It numbs the tongue, tickles your lips, and causes a sensation “between tingling and cramping” in the throat. Delightful! Just what you want in a summer cocktail! It’s the Aragog, named after the giant spider in the Harry Potter books, and it was created by Romeo Palomares, chief mixologist at the Luciferina Bar, in Mexico City, after his boss challenged him to come up with a cocktail that would impress patrons.
Via Oddity Central:
While browsing the unusual wares of the Sonora witchcraft market, Romeo recalls being drawn to the stall of a female vendor, who he asked about an interesting ingredient that he could add to a cocktail for an extra kick. She pulled out a dose of tarantula venom and encouraged him to try it, assuring him that it wasn’t enough strong enough to cause serious health problems.
Palomares was afraid to taste the venom at first, but his curiosity got the better of him in the end, so he took a sip. In an interview with Infobae, he describes the taste as “acidic, salty, special, like oysters”, but with mild side-effects. Within seconds, his tongue went numb, and he began to feel tingling and inflammation around his mouth. “My mouth felt like I had just been to the dentist,” he said. It was just what he was looking for!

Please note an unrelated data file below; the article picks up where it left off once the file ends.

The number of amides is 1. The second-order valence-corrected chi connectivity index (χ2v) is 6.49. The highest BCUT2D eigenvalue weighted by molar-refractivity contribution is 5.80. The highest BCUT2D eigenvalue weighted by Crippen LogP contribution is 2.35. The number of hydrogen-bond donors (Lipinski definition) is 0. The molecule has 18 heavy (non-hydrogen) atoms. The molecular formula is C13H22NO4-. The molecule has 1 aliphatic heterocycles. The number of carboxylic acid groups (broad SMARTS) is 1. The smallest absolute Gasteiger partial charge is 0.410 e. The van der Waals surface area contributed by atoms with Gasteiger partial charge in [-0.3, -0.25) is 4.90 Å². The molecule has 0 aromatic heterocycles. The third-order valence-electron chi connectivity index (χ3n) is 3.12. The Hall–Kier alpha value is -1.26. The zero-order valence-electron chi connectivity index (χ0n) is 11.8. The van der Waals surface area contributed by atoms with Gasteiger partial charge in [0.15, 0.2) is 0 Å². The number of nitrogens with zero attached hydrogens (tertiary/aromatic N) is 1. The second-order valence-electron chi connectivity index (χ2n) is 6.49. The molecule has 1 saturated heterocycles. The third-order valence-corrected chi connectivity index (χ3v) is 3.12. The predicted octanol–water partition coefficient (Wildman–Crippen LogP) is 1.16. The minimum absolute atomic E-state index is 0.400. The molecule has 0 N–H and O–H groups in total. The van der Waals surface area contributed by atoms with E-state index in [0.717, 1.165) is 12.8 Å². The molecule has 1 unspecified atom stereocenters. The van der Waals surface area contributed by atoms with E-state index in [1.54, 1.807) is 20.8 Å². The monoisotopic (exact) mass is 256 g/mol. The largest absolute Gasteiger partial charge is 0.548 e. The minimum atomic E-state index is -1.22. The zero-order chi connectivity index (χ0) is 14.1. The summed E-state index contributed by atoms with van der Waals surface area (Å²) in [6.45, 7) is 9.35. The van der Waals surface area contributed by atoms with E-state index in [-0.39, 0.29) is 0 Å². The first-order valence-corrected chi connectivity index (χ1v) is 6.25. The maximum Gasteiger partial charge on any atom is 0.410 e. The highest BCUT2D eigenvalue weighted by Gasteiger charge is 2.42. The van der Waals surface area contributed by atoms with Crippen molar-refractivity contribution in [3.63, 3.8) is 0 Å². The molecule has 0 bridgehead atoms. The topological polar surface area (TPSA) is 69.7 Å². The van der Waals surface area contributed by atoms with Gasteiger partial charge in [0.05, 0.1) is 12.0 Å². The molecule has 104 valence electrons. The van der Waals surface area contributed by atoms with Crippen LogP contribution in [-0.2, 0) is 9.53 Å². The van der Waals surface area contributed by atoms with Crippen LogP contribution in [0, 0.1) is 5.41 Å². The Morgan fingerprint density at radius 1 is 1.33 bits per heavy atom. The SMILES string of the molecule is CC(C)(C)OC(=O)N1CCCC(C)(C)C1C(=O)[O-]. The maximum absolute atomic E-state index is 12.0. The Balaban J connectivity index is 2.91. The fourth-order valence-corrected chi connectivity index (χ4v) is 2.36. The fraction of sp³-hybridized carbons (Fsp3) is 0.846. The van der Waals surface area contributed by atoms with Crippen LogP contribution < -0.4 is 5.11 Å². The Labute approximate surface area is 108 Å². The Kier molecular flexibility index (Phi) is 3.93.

Aragog is made with Mexican mezcal, Chilean pisco and Brazilian cachaça, mango juice, a touch of lemon and 0.05% tarantula venom per 500 ml of the drink. Palomares says that it’s not a cocktail for the faint of heart, not only because of his special ingredients, but also because it’s made with three kinds of spirits.
Asked about the health consequences of consuming Aragog, its creator said that he consulted with a doctor before serving it to customers, and came up with a dosage that is safe for consumption. He now works with a laboratory that supplies pure tarantula venom.
And despite these side-effects and people’s fear of taratulas, the Luciferina Bar usually sells up to 200 Aragogs a night.
So what do you think? Should we try it? Will you be serving it at your next summer soiree?